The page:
Parks responding to a crisis - Rugby Borough Council

While parks and open spaces became a place of refuge and respite for the general public during lockdown, parks staff at Rugby were focused on supporting the delivery of essential services.

While parks and open spaces became a place of refuge and respite for the general public during lockdown, parks staff at Rugby were focused on supporting the delivery of essential services. They traded their lawnmowers and compost for food deliveries and distribution of PPE equipment. They enabled the council to respond quickly to the crisis and acted as a lifeline for some of the most vulnerable members of the local community.

The challenge

Rugby Borough Council in Warwickshire is home to around 108,000 people. It has 32 parks, 71 green spaces, 19 nature sites, 50 play areas totalling over 360 hectares. It welcomes over 1 million visitors to its parks each year. The council’s park service includes 29 staff and an active and valued community of volunteers.

Throughout the pandemic parks and green spaces in Rugby remained open except very small pocket play parks. All facilities including play areas, ball courts, toilets and cafes were closed in line with government guidance.

Parks staff were called upon to redirect their time and efforts to support the council’s urgent community response to the pandemic.  Parks and Grounds Manager, Chris Worman had undertaken emergency preparedness training and was well placed to deploy the parks team quickly to respond to the crisis.

The solution

The majority of Grounds Maintenance staff were redeployed to deliver essential services via the Rugby Foodbank and Community Hub. Staff stopped their usual parks related work and focused on distributing food, medicines and Personal Protective Equipment (PPE) to the most vulnerable members of the community who were shielding.

During the lockdown period the council's community wardens worked closely with green space officers and the police supporting monitoring of social distancing, checking on closed play areas, replacing signage and intelligence gathering.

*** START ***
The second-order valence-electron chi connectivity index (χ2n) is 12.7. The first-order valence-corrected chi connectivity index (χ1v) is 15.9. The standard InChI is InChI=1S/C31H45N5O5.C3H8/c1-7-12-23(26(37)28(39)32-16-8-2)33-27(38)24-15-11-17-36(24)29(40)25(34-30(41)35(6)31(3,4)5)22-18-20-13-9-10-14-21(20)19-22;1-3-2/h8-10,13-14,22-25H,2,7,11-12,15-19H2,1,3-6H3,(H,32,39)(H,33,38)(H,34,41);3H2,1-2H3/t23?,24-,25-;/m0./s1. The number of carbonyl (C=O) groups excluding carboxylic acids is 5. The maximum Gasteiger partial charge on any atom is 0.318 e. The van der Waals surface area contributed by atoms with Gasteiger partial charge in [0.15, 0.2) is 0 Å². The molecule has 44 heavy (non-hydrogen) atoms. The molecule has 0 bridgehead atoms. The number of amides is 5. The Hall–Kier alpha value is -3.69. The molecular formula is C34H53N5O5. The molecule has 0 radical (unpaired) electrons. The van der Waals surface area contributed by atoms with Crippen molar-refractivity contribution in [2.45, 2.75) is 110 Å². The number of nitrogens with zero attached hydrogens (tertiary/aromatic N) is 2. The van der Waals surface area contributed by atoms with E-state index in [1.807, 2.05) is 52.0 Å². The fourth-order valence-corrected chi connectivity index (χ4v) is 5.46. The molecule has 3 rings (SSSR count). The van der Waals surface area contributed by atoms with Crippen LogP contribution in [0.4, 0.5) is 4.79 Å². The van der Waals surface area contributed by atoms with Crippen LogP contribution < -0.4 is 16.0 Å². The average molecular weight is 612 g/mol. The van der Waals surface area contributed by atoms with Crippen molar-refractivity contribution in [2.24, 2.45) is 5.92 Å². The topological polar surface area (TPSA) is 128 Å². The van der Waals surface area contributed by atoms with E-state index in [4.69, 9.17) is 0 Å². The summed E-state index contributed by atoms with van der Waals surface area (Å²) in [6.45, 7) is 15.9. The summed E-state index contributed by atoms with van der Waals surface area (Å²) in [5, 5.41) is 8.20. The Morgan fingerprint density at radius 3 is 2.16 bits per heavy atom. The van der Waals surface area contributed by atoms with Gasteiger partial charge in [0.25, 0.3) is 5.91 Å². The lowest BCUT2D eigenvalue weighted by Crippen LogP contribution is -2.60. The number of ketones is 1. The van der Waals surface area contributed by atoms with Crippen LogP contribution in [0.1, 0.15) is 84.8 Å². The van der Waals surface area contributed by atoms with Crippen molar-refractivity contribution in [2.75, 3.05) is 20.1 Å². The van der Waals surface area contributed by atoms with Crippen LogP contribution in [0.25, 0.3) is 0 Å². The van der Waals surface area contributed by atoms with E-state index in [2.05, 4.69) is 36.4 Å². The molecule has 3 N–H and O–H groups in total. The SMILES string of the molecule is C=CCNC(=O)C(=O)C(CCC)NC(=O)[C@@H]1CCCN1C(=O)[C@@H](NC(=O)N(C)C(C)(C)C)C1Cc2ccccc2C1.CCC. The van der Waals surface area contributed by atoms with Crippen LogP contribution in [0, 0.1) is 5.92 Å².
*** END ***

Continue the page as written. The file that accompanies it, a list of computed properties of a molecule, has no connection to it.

The impact

Nearly 1,700 supply packages were made up and distributed to over 300 shielding residents from the Community Hub. The emotional support the team was able to offer went well beyond supplying tins of food and toiletries.

The hub catered for vegetarian, vegan and other dietary requirements, while making sure residents with pets received cat, dog and even fish food.

Supply packages also contained activity packs created by Rugby Art Gallery and Museum, which included puzzle books, sketch pads, pencils, paints and 'lockdown diaries' for children

The foodbank operation provided more than 700 food parcels to residents and delivered nearly 150 parcels to people unable to visit the foodbank to collect.

Donations of food and toiletries from generous residents and community organisations totalled 37,500kg, ensuring all residents referred to the Foodbank received support.

How is the new approach being sustained?


Many of the staff were brought back to normal operations in June 2020 with some continuing to balance out the needs of the social hub until its closure in mid-July. The pandemic created a three-month backlog of maintenance work. This included grass cutting, weed spraying and footpath clearance and these are a priority for the service to address.

Lessons learned

The work of the parks service has shown how flexible and adaptive parks teams can be in providing a response in a crisis.

The experience of lockdown has also enhanced the profile of parks and highlighted their importance to communities.

In addition, it has helped to develop a movement towards making the recovery a green one and has pushed climate change up the agenda. The Council has found there has been of a ‘biodiversity bonus’ with areas of grass left uncut until August providing new habitats for insects and wildflowers. They are looking at repeating some of these areas next year.

Parks and green spaces have a key role to play in a green recovery and as such the council have established a climate emergency members group that has highlighted 3 main areas of focus that affect the parks service, including tree planting, grassland management and the development of the Rugby Parks Connector Network.

"Parks and green spaces have been brought into focus as currently they are the only public spaces where people can meet and exercise however this may bring future challenges in terms of potential visitor numbers". Chris Worman, Parks and Grounds Manager, Rugby Borough Council